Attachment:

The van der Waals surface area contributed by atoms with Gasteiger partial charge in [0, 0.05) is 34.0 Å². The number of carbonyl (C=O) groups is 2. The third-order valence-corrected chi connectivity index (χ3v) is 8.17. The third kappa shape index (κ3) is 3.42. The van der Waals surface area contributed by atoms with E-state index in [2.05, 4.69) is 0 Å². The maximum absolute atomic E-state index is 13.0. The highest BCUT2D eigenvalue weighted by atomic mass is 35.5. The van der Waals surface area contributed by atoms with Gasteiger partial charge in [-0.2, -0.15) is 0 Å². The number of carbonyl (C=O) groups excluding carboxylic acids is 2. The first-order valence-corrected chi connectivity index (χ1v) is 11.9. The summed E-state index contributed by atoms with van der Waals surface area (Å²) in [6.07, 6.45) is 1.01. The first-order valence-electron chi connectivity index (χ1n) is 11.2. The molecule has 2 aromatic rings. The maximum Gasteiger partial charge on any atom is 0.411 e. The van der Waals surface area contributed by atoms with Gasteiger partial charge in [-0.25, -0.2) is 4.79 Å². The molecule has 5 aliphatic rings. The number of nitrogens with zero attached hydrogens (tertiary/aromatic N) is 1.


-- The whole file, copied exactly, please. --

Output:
The van der Waals surface area contributed by atoms with Gasteiger partial charge in [0, 0.05) is 34.0 Å². The number of carbonyl (C=O) groups is 2. The third-order valence-corrected chi connectivity index (χ3v) is 8.17. The third kappa shape index (κ3) is 3.42. The van der Waals surface area contributed by atoms with E-state index in [2.05, 4.69) is 0 Å². The maximum absolute atomic E-state index is 13.0. The highest BCUT2D eigenvalue weighted by atomic mass is 35.5. The van der Waals surface area contributed by atoms with Gasteiger partial charge in [-0.2, -0.15) is 0 Å². The number of carbonyl (C=O) groups excluding carboxylic acids is 2. The first-order valence-corrected chi connectivity index (χ1v) is 11.9. The summed E-state index contributed by atoms with van der Waals surface area (Å²) in [6.07, 6.45) is 1.01. The first-order valence-electron chi connectivity index (χ1n) is 11.2. The molecule has 2 aromatic rings. The maximum Gasteiger partial charge on any atom is 0.411 e. The van der Waals surface area contributed by atoms with Gasteiger partial charge in [-0.25, -0.2) is 4.79 Å². The molecule has 5 aliphatic rings. The number of nitrogens with zero attached hydrogens (tertiary/aromatic N) is 1.